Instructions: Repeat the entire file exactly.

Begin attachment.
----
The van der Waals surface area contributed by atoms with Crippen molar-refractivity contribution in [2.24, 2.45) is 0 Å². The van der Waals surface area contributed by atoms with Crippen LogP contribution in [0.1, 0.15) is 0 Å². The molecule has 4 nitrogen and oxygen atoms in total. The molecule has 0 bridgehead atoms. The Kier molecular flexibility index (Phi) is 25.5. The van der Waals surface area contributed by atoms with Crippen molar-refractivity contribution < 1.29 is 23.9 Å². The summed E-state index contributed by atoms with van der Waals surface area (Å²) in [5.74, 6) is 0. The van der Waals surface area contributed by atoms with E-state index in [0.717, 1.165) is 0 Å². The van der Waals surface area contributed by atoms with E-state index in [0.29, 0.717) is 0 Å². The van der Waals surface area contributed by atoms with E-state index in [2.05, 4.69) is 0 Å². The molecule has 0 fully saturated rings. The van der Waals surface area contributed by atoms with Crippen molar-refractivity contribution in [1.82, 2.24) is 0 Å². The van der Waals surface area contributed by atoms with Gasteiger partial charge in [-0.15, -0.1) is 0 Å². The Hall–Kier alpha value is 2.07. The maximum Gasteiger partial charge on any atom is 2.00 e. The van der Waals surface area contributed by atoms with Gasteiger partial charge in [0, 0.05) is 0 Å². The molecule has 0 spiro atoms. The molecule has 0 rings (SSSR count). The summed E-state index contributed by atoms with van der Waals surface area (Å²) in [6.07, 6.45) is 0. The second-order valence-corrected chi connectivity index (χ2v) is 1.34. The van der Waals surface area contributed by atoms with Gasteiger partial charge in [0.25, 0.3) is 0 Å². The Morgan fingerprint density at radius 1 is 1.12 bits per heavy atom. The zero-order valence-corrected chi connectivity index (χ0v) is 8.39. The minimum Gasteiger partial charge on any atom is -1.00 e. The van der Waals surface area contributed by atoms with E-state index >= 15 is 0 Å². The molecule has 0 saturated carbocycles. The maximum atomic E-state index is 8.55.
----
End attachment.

The van der Waals surface area contributed by atoms with Crippen molar-refractivity contribution in [2.24, 2.45) is 0 Å². The van der Waals surface area contributed by atoms with Crippen LogP contribution in [0.1, 0.15) is 0 Å². The molecule has 4 nitrogen and oxygen atoms in total. The molecule has 0 bridgehead atoms. The Kier molecular flexibility index (Phi) is 25.5. The van der Waals surface area contributed by atoms with Crippen molar-refractivity contribution < 1.29 is 23.9 Å². The summed E-state index contributed by atoms with van der Waals surface area (Å²) in [5.74, 6) is 0. The van der Waals surface area contributed by atoms with E-state index in [0.717, 1.165) is 0 Å². The van der Waals surface area contributed by atoms with E-state index in [0.29, 0.717) is 0 Å². The van der Waals surface area contributed by atoms with E-state index in [2.05, 4.69) is 0 Å². The molecule has 0 fully saturated rings. The van der Waals surface area contributed by atoms with Crippen molar-refractivity contribution in [1.82, 2.24) is 0 Å². The van der Waals surface area contributed by atoms with Gasteiger partial charge in [-0.15, -0.1) is 0 Å². The Hall–Kier alpha value is 2.07. The maximum Gasteiger partial charge on any atom is 2.00 e. The van der Waals surface area contributed by atoms with Gasteiger partial charge in [0, 0.05) is 0 Å². The molecule has 0 spiro atoms. The molecule has 0 rings (SSSR count). The summed E-state index contributed by atoms with van der Waals surface area (Å²) in [6.07, 6.45) is 0. The second-order valence-corrected chi connectivity index (χ2v) is 1.34. The van der Waals surface area contributed by atoms with Gasteiger partial charge in [0.25, 0.3) is 0 Å². The Morgan fingerprint density at radius 1 is 1.12 bits per heavy atom. The zero-order valence-corrected chi connectivity index (χ0v) is 8.39. The minimum Gasteiger partial charge on any atom is -1.00 e. The van der Waals surface area contributed by atoms with E-state index >= 15 is 0 Å². The molecule has 0 saturated carbocycles. The maximum atomic E-state index is 8.55.